Eribulin (trade name: Halaven) is approved for women with locally advanced or metastatic breast cancer in whom the disease has progressed despite prior drug therapy. The German Institute for Quality and Efficiency in Health Care (IQWiG) examined in a dossier assessment whether the drug offers an added benefit over the appropriate comparator therapy in these patient groups.
According to the findings, there are both positive and negative effects. There is proof of minor added benefit for one group of patients. For other groups, there are hints or indications of lesser benefit.
Second assessment of eribulin
IQWiG already presented a dossier assessment of eribulin in February 2012. The subsequent decision on the added benefit made by the Federal Joint Committee (G-BA) was limited until April 2014. In addition, the drug manufacturer meanwhile obtained approval for an expanded therapeutic indication: In March 2011 eribulin was only available for patients who have progressed further after at least two chemotherapeutic regimens. Since June 2014, however, the drug can already be used after one unsuccessful treatment attempt. Hence there were two reasons ─ independent from each other ─ for the reassessment of eribulin.
G-BA specified appropriate comparator therapies
When the G-BA specified the appropriate comparator therapy, it distinguished between several treatment situations: The first one refers to patients who are not eligible for further chemotherapy with a taxane or an anthracycline. In this situation, eribulin was to be compared with individual chemotherapy containing the drugs capecitabine or vinorelbine.
In patients for whom taxanes or anthracyclines are principally still an option, eribulin was to be compared with an individual chemotherapy containing a taxane or an anthracycline.
The decision for the adequate treatment should take into account whether the patients' cancer cells have highly increased levels of certain human epidermal growth factor receptors (HER) ("HER2/neu status positive"). If treatments targeting these growth receptors (anti-HER2/neu treatments) are an option for these patients, eribulin was to be compared with an anti-HER2/neu treatment. If this was not the case, the comparator therapies mentioned above applied to these patients.
Only data for patients with negative HER2/neu status evaluable
Two studies were available for the assessment, study 301 and EMBRACE. EMBRACE was already the basis of the first dossier assessment of eribulin. Both studies were open-label, randomized, controlled, multinational approval studies.
However, IQWiG could only include the data of the participants with HER2/neu status negative in the dossier assessment because it was unclear whether it was assessed if the patients with positive status were suitable for anti-HER2/neu treatment. And it was unknown how many of the patients with an unclear status were to be rated as positive and how many as negative. It has been the standard approach in Germany for several years, however, to determine the HER2/neu status of the primary tumour as a basis for decision for further treatment.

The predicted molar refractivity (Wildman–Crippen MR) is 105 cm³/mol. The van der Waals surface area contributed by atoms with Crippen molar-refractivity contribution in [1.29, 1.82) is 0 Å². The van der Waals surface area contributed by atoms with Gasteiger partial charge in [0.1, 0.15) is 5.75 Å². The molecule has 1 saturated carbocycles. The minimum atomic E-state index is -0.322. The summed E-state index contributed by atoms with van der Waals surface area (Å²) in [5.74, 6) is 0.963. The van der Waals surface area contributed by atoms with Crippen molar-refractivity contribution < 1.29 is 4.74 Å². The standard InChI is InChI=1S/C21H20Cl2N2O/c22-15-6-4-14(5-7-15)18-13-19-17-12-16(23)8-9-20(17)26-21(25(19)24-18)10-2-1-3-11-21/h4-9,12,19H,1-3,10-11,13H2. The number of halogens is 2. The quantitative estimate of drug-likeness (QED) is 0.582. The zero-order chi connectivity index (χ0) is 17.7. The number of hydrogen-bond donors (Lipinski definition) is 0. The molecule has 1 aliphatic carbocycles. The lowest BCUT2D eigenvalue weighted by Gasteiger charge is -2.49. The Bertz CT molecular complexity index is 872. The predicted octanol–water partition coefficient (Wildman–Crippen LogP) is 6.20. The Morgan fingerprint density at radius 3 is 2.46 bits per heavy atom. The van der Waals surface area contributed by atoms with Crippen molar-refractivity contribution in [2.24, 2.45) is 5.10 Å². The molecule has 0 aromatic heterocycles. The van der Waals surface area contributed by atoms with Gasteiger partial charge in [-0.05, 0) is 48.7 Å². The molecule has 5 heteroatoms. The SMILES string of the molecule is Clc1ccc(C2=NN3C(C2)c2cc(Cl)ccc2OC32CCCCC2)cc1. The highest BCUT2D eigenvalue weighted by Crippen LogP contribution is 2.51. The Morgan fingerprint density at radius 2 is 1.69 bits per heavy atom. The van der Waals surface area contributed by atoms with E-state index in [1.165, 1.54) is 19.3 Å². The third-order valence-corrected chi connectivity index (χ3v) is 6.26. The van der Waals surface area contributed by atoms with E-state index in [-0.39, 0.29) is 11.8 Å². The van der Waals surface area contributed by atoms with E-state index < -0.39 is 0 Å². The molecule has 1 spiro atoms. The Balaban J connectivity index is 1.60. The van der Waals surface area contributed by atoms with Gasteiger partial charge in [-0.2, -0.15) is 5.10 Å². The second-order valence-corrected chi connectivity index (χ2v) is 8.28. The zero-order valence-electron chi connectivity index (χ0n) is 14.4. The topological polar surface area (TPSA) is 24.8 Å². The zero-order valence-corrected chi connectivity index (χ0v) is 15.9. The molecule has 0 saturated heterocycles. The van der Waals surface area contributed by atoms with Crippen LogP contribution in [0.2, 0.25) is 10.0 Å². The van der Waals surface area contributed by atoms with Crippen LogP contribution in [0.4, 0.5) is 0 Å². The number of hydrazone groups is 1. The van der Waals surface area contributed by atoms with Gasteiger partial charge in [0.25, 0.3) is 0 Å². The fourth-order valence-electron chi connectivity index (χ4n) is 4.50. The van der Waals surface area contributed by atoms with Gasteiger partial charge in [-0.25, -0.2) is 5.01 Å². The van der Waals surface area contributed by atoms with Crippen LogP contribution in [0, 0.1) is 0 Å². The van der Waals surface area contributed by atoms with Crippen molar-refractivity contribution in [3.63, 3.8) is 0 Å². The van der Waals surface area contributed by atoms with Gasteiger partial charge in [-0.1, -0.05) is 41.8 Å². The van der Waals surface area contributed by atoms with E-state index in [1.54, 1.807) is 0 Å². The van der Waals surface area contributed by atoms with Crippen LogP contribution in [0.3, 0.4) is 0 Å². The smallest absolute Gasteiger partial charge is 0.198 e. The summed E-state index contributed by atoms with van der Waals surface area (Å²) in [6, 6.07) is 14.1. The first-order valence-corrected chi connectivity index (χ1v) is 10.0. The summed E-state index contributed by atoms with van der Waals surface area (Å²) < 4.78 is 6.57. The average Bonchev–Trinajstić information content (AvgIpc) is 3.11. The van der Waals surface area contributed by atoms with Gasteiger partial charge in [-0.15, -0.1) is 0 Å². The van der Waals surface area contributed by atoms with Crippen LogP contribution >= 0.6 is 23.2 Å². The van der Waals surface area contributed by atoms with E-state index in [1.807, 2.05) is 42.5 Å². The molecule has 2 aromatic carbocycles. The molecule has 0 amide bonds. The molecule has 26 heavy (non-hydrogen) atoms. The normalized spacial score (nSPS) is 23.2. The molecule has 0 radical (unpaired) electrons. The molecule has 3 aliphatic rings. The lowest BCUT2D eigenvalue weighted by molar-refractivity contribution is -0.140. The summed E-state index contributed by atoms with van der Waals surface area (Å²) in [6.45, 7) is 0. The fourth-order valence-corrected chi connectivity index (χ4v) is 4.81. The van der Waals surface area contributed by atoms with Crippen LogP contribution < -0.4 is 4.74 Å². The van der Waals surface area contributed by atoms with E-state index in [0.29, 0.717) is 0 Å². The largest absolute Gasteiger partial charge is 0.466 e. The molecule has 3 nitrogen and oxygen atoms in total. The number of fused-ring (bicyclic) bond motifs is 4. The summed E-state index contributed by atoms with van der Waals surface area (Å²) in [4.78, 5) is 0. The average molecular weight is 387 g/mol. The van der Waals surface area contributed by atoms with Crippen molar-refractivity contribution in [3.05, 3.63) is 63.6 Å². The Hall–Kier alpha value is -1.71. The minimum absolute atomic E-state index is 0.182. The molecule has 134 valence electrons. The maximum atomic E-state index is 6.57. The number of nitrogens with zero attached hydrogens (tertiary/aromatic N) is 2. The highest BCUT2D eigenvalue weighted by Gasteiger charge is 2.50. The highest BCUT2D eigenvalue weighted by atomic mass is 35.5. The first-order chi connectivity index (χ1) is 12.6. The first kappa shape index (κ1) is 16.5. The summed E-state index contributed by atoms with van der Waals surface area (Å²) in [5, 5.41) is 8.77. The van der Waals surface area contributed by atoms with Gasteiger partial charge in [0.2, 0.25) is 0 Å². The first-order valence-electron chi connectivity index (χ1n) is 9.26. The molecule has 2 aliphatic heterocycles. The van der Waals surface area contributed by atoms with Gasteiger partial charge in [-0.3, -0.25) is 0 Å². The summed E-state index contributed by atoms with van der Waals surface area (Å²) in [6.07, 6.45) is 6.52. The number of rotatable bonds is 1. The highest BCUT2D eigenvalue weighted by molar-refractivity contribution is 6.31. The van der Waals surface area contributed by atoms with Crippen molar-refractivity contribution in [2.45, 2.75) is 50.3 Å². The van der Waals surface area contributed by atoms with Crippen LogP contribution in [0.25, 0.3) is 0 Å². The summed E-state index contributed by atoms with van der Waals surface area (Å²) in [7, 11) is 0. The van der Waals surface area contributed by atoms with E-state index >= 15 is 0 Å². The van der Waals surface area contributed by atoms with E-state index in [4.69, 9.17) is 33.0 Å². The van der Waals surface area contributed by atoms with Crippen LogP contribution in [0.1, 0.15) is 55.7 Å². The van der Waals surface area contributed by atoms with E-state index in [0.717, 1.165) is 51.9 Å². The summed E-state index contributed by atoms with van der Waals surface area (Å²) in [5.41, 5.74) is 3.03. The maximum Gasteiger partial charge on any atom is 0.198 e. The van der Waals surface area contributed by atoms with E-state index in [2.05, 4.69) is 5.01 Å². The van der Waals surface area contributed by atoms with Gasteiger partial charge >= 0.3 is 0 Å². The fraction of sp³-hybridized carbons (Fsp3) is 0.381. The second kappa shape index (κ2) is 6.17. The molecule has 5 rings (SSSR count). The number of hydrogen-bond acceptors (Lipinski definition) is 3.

Advantage in survival, but disadvantage in severe side effects
Overall, IQWiG sees proof of an added benefit of eribulin with an extent that is to be rated as minor for patients who can no longer be treated with taxanes or anthracyclines and whose HER2/neu status is negative. These patients survived longer under eribulin treatment. But at the same time, severe side effects (CTCAE grade 3 and 4) were more common under eribulin.
Number of affected organs influences the result
There were both positive and negative effects of eribulin in patients who can still be treated with a taxane or an anthracycline and whose HER2/neu status is negative. However, the treatment result also depended on the number of organs where the tumour had already formed metastases.
Study discontinuation less common, severe side effects more common
On the one hand, patients in the eribulin group discontinued treatment less frequently due to adverse events, which resulted in a hint of lesser harm. On the other hand, severe adverse events (CTCAE grade 3 and 4) were more common, i.e. eribulin caused greater harm.
The dossier contained no data on the outcomes of symptoms (morbidity) and quality of life for women who can still be treated with a taxane or an anthracycline and whose HER2/neu status is negative.
Overall, IQWiG considers there to be a hint or an indication of lesser benefit in these patients.
G-BA decides on the extent of added benefit
The dossier assessment is part of the overall procedure for early benefit assessments according to the Act on the Reform of the Market for Medicinal Products (AMNOG) supervised by the G-BA. After publication of the manufacturer's dossier and IQWiG's assessment, the G-BA conducts a commenting procedure, which may provide further information and result in a change to the benefit assessment. The G‑BA then decides on the extent of the added benefit, thus completing the early benefit assessment.
An overview of the results of IQWiG's benefit assessment is given by a German-language executive summary. In addition, the Website gesundheitsinformation.de, published by IQWiG, provides easily understandable and brief German-language information on eribulin.
The G-BA website contains both general English-language information on benefit assessment pursuant to §35a Social Code Book (SGB) V and specific German-language information on the assessment of eribulin.
More English-language information will be available soon (Sections 2.1 to 2.6 of the dossier assessment as well as subsequently published health information on informedhealthonline.org )
If you would like to be informed when these documents are available, please send an e-mail to email@example.com.